Coastal wetlands provide critical habitat to a variety of native species living in metro Detroit waterways. But, as shorelines have been developed and replaced with crushed concrete, those aquatic ecosystems have been weakened. Environmental officials and scientists are working with the historic Ford House in Grosse Pointe Shores to restore about a mile of Lake St Clair’s coastline back to its natural state.
“We are one of the few remaining areas on Lake St. Clair that is suitable for a large scale restoration.” — Kevin Drotos, invasive species and woodland specialist, Ford House
Kevin Drotos is an invasive species and woodland specialist with Ford House. He says that a variety of native Great Lakes species are anticipated to benefit from the project including many native fish species along with snakes, frogs and turtles.
Learn more about wetlands at the Coastal Wetlands Virtual Field Trip on Friday, February 5 hosted by Annamarie Sysling and DPTV’s Sandra Svoboda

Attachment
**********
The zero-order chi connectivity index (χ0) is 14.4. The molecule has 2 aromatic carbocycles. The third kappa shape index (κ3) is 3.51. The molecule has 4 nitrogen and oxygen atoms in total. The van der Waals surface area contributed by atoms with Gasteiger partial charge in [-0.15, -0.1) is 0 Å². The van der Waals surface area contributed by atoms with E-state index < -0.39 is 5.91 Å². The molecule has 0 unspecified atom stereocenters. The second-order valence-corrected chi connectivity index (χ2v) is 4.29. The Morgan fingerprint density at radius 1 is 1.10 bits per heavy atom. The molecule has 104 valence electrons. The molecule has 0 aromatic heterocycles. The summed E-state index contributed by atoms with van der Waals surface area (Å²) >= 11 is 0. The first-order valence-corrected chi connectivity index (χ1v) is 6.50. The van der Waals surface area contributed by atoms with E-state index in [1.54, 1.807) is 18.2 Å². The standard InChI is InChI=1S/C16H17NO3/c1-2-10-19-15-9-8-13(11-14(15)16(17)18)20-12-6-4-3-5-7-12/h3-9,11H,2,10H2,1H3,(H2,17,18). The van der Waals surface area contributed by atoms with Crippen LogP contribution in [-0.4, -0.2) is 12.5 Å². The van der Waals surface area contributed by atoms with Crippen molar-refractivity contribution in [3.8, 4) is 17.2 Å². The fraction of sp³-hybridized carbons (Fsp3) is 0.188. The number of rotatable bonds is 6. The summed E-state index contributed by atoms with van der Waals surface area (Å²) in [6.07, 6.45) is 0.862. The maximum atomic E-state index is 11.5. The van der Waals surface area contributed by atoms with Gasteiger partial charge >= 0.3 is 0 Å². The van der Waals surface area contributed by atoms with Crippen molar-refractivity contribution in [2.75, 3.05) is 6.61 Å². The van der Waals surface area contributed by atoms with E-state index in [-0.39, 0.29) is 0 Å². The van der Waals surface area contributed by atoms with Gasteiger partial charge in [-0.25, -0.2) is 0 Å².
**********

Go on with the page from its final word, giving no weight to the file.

While the funding for this project is only for an initial feasibility study at this point, Drotos says that over the next 18 months, preliminary work will include a wide variety of evaluations of the shoreline and will help when the time comes to roll out the large restoration initiative. Drotos explains that the Ford House is a rare and ideal locale for this shoreline restoration because it allows for a largescale rewilding of a mile of continuous shoreline. This is rare in Macomb County, where Drotos says that about 99% of the Lake St. Clair shoreline has been reduced from its original condition.
“We are one of the few remaining areas on Lake St. Clair that is suitable for a large scale restoration,” says Drotos. He goes on to explain that in addition to restoring the shoreline itself, the effort, which is formally called the Ford Cove Shoreline and Coastal Wetland Restoration Project, will improve more than five acres of coastal marsh, eight acres of near-shore habitat and four acres of forest wetlands.
The project is a collaborative effort that includes Ford House, the Great Lakes Commission (GLC) and the National Oceanic and Atmospheric Administration (NOAA).